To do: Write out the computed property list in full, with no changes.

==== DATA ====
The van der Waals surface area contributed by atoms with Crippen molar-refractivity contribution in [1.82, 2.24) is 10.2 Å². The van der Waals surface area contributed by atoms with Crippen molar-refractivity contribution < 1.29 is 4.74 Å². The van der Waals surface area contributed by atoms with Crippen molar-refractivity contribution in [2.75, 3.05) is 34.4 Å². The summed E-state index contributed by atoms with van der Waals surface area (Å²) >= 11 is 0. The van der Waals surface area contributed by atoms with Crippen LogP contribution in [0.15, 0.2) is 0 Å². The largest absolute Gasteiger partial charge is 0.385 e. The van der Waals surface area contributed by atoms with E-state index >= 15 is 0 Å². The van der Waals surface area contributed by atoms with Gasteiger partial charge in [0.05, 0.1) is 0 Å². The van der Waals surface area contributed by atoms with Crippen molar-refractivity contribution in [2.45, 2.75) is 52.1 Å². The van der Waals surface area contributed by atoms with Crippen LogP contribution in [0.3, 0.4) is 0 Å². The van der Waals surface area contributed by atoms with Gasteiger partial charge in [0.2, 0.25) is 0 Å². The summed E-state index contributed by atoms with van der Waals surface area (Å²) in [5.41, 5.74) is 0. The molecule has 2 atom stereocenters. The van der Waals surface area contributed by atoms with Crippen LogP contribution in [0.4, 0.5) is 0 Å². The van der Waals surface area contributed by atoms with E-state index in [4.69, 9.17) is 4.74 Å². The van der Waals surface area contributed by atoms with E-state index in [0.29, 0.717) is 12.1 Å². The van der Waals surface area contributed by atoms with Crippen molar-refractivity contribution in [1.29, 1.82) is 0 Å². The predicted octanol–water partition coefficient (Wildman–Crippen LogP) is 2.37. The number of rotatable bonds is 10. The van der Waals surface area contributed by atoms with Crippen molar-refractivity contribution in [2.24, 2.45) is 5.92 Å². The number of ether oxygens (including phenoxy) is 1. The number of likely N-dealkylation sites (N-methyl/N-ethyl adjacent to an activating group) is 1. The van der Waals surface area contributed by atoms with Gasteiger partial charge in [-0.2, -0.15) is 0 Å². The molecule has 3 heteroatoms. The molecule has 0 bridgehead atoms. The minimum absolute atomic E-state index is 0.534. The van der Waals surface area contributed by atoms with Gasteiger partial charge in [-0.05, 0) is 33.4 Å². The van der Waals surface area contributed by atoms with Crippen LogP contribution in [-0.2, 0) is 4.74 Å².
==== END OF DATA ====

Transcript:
The van der Waals surface area contributed by atoms with Crippen molar-refractivity contribution in [1.82, 2.24) is 10.2 Å². The van der Waals surface area contributed by atoms with Crippen molar-refractivity contribution < 1.29 is 4.74 Å². The van der Waals surface area contributed by atoms with Crippen molar-refractivity contribution in [2.75, 3.05) is 34.4 Å². The summed E-state index contributed by atoms with van der Waals surface area (Å²) >= 11 is 0. The van der Waals surface area contributed by atoms with Crippen LogP contribution in [0.15, 0.2) is 0 Å². The largest absolute Gasteiger partial charge is 0.385 e. The van der Waals surface area contributed by atoms with E-state index >= 15 is 0 Å². The van der Waals surface area contributed by atoms with Gasteiger partial charge in [0.05, 0.1) is 0 Å². The van der Waals surface area contributed by atoms with Crippen molar-refractivity contribution in [2.45, 2.75) is 52.1 Å². The van der Waals surface area contributed by atoms with Crippen LogP contribution in [0.3, 0.4) is 0 Å². The van der Waals surface area contributed by atoms with Gasteiger partial charge in [0.2, 0.25) is 0 Å². The summed E-state index contributed by atoms with van der Waals surface area (Å²) in [5.41, 5.74) is 0. The molecule has 2 atom stereocenters. The van der Waals surface area contributed by atoms with Crippen LogP contribution in [0.4, 0.5) is 0 Å². The van der Waals surface area contributed by atoms with E-state index in [4.69, 9.17) is 4.74 Å². The van der Waals surface area contributed by atoms with E-state index in [0.29, 0.717) is 12.1 Å². The van der Waals surface area contributed by atoms with Crippen molar-refractivity contribution in [1.29, 1.82) is 0 Å². The predicted octanol–water partition coefficient (Wildman–Crippen LogP) is 2.37. The number of rotatable bonds is 10. The van der Waals surface area contributed by atoms with Crippen molar-refractivity contribution in [2.24, 2.45) is 5.92 Å². The number of ether oxygens (including phenoxy) is 1. The number of likely N-dealkylation sites (N-methyl/N-ethyl adjacent to an activating group) is 1. The van der Waals surface area contributed by atoms with Gasteiger partial charge in [-0.2, -0.15) is 0 Å². The molecule has 3 heteroatoms. The molecule has 0 bridgehead atoms. The minimum absolute atomic E-state index is 0.534. The van der Waals surface area contributed by atoms with Gasteiger partial charge in [-0.05, 0) is 33.4 Å². The van der Waals surface area contributed by atoms with Crippen LogP contribution in [-0.2, 0) is 4.74 Å².